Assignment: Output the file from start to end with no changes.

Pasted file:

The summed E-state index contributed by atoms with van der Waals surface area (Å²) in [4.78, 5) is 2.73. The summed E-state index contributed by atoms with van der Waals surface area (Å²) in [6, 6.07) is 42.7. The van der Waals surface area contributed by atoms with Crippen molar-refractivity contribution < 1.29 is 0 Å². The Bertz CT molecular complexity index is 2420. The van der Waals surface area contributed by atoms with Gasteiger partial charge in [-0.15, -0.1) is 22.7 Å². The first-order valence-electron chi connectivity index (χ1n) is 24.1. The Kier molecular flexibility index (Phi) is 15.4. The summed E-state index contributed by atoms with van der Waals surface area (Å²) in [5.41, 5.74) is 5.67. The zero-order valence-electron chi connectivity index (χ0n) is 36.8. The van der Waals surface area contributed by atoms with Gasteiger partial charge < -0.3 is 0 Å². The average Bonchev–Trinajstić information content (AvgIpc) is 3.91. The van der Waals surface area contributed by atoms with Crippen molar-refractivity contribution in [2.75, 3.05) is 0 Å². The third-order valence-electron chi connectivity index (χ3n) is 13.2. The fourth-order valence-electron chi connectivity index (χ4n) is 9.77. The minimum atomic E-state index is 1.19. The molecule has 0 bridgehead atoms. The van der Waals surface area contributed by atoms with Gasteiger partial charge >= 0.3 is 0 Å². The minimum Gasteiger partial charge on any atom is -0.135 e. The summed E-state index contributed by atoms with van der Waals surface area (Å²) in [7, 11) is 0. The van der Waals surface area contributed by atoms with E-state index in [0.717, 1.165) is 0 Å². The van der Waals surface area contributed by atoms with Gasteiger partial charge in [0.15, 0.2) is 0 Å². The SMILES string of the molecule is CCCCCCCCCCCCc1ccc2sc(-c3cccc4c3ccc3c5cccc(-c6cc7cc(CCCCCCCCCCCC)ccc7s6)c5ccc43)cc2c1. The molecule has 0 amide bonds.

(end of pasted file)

The summed E-state index contributed by atoms with van der Waals surface area (Å²) in [4.78, 5) is 2.73. The summed E-state index contributed by atoms with van der Waals surface area (Å²) in [6, 6.07) is 42.7. The van der Waals surface area contributed by atoms with Crippen molar-refractivity contribution < 1.29 is 0 Å². The Bertz CT molecular complexity index is 2420. The van der Waals surface area contributed by atoms with Gasteiger partial charge in [-0.15, -0.1) is 22.7 Å². The first-order valence-electron chi connectivity index (χ1n) is 24.1. The Kier molecular flexibility index (Phi) is 15.4. The summed E-state index contributed by atoms with van der Waals surface area (Å²) in [5.41, 5.74) is 5.67. The zero-order valence-electron chi connectivity index (χ0n) is 36.8. The van der Waals surface area contributed by atoms with Gasteiger partial charge < -0.3 is 0 Å². The average Bonchev–Trinajstić information content (AvgIpc) is 3.91. The van der Waals surface area contributed by atoms with Crippen molar-refractivity contribution in [2.75, 3.05) is 0 Å². The third-order valence-electron chi connectivity index (χ3n) is 13.2. The fourth-order valence-electron chi connectivity index (χ4n) is 9.77. The minimum atomic E-state index is 1.19. The molecule has 0 bridgehead atoms. The van der Waals surface area contributed by atoms with Gasteiger partial charge >= 0.3 is 0 Å². The minimum Gasteiger partial charge on any atom is -0.135 e. The summed E-state index contributed by atoms with van der Waals surface area (Å²) in [7, 11) is 0. The van der Waals surface area contributed by atoms with E-state index in [0.717, 1.165) is 0 Å². The van der Waals surface area contributed by atoms with Gasteiger partial charge in [0.15, 0.2) is 0 Å². The SMILES string of the molecule is CCCCCCCCCCCCc1ccc2sc(-c3cccc4c3ccc3c5cccc(-c6cc7cc(CCCCCCCCCCCC)ccc7s6)c5ccc43)cc2c1. The molecule has 0 amide bonds.